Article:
The restaurant was a sandwich place, so another sandwich for me. Here (I think this was at Mosso) I took the wrong road and continued up to where the Sessera mountain road comes down – Trivero (756m). From here I was on the same road as last year on my next to last day of that year’s tour. A nice descent down to Coggiola with some deformities in the asphalt. I was thinking of taking another road over to Borgosesia, but it became just the same little road again, but now it was a bit better than last year and less traffic this time.
I thought I should take a chance on finding my way out of Borgosesia and up over the only well recognised pass this day, but I first came on a wrong little road before I asked someone and found the right road. I had originally thought to climb some lesser known minor passes in the area on some small roads, but I was a bit tired of this now and the countryside here is not very interesting. I had only in the back of my head that if there would be time over for anything than I would try and get up the Il Mottarone – a tough climb up to a mountain top overlooking Lago Maggiore and Lago di Orta (and a BIG climb). I had not noted that one had to go back a bit on the other side of the river through Borgosesia to get on the road up to Valduggia.
The climb up to the tunnel at Colle della Cremosina (535m) is very easy on a good road. As if I had not been getting lost a bit too much on this trip already, I now actually had no map with me for the rest of the day’s trip (partly because I had planned a slightly different route back). My map ended at the height of this pass and thus when I was down at Pogno and wanted to get around the Lago di Orta on the south side I had no map to follow, but thought I could see the Mottarone mountain and thus guess my way in that direction. I continued to Gozzano and then Bolzano Novarese (not the Bolzano in the South Tyrol). Even though I knew approximately where I was heading, I could no longer quite see the Mottarone and when I came to Ameno I confused this with Armeno, which is a bit further along this road. I knew Armeno was the start of the climb up to the Mottarone and here also appears a sign for Il Mottarone ahead, combined with a steep ramp ahead, I thought this must be Armeno.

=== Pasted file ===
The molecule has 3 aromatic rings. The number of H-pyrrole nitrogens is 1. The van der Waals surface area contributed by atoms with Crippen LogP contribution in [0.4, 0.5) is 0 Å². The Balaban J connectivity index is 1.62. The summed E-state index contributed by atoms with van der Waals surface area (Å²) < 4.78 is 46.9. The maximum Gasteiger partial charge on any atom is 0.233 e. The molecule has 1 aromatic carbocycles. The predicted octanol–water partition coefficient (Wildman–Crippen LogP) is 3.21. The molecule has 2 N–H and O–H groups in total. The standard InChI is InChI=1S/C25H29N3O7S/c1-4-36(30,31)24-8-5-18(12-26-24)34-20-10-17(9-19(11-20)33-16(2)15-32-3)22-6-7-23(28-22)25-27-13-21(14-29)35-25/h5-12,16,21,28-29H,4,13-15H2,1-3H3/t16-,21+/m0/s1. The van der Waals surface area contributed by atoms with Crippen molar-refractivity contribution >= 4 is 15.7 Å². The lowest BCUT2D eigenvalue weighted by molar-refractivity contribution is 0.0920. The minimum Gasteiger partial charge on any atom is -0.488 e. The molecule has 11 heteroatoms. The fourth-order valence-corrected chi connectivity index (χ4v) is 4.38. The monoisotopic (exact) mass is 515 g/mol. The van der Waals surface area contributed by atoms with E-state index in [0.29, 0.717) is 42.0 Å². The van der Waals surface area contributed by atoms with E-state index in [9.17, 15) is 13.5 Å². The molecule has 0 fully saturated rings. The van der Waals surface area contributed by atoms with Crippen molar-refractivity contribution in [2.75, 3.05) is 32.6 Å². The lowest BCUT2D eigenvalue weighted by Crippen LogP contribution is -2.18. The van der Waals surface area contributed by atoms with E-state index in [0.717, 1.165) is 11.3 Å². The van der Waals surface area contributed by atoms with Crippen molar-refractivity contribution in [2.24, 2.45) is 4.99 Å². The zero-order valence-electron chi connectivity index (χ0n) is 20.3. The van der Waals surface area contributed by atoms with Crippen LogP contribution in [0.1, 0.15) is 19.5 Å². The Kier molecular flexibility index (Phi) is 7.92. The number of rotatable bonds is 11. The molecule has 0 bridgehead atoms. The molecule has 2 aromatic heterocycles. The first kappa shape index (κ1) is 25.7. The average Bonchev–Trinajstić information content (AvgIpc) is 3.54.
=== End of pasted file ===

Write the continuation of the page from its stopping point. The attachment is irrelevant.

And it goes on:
I had just decided that I probably would not really have time to climb the Mottarone if I wanted to get back to Bergamo before midnight and I really did not want to repeat my coming just after midnight back to the brothers Bed & Breakfast once again (even though they would probably not be surprised). I knew that one could turn east through Armeno and get down to Lago Maggiore and then have an easy road down to Varese where I could take the train back to Bergamo. I had first thought to take a ferry across Lago Maggiore after having climbed over Il Mottarone and take the train from the other side of the lake back to Bergamo.
I went up to Ameno, but something suggested this was not right – the roads where too narrow and it did not look as if there were any obvious road through the village. Still I decided to take my chance on a small narrow road descending on the back of the village. It went steeply down and then steeply up in serpentines – this was not the road. I stopped a man coming down in a jeep and asked if I could get over to the Lago Maggiore here and he said not with my bicycle and I took his advice and returned. As I was not too keen on taking the same road back I tried to descend the other side toward Armeno, but I still had no map and was now more confused than ever. I still had not really understood that Armeno was in front of me. Also, I knew the road via Armeno was not the fastest road to Varese. Now I was really beginning to understand that I was in a bit of a hurry to get to Varese to be sure to get on a suitable train back to Bergamo.